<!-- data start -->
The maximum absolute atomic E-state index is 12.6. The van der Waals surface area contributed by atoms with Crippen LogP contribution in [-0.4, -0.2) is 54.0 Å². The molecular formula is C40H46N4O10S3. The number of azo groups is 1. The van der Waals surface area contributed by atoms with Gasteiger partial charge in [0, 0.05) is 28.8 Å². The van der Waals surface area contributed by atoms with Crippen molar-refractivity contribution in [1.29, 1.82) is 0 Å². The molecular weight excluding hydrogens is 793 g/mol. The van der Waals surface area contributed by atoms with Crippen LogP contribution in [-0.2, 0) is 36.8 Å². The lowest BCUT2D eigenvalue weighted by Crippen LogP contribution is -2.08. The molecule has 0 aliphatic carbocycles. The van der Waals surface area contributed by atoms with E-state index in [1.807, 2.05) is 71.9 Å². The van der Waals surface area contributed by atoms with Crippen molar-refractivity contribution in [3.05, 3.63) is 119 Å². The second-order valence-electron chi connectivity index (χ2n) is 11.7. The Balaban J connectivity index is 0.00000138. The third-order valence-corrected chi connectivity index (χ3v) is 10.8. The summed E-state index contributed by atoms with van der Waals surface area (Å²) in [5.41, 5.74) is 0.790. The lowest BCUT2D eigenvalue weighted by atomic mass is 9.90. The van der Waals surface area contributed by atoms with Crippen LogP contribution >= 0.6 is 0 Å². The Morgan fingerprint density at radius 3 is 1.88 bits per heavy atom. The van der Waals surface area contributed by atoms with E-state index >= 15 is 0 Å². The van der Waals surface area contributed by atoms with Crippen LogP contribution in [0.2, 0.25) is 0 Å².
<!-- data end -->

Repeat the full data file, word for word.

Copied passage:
The maximum absolute atomic E-state index is 12.6. The van der Waals surface area contributed by atoms with Crippen LogP contribution in [-0.4, -0.2) is 54.0 Å². The molecular formula is C40H46N4O10S3. The number of azo groups is 1. The van der Waals surface area contributed by atoms with Gasteiger partial charge in [0, 0.05) is 28.8 Å². The van der Waals surface area contributed by atoms with Crippen molar-refractivity contribution in [1.29, 1.82) is 0 Å². The molecular weight excluding hydrogens is 793 g/mol. The van der Waals surface area contributed by atoms with Crippen LogP contribution in [-0.2, 0) is 36.8 Å². The lowest BCUT2D eigenvalue weighted by Crippen LogP contribution is -2.08. The molecule has 0 aliphatic carbocycles. The van der Waals surface area contributed by atoms with E-state index in [1.807, 2.05) is 71.9 Å². The van der Waals surface area contributed by atoms with Crippen molar-refractivity contribution in [3.05, 3.63) is 119 Å². The second-order valence-electron chi connectivity index (χ2n) is 11.7. The Balaban J connectivity index is 0.00000138. The third-order valence-corrected chi connectivity index (χ3v) is 10.8. The summed E-state index contributed by atoms with van der Waals surface area (Å²) in [5.41, 5.74) is 0.790. The lowest BCUT2D eigenvalue weighted by atomic mass is 9.90. The van der Waals surface area contributed by atoms with Crippen LogP contribution >= 0.6 is 0 Å². The Morgan fingerprint density at radius 3 is 1.88 bits per heavy atom. The van der Waals surface area contributed by atoms with E-state index >= 15 is 0 Å². The van der Waals surface area contributed by atoms with Crippen LogP contribution in [0.2, 0.25) is 0 Å².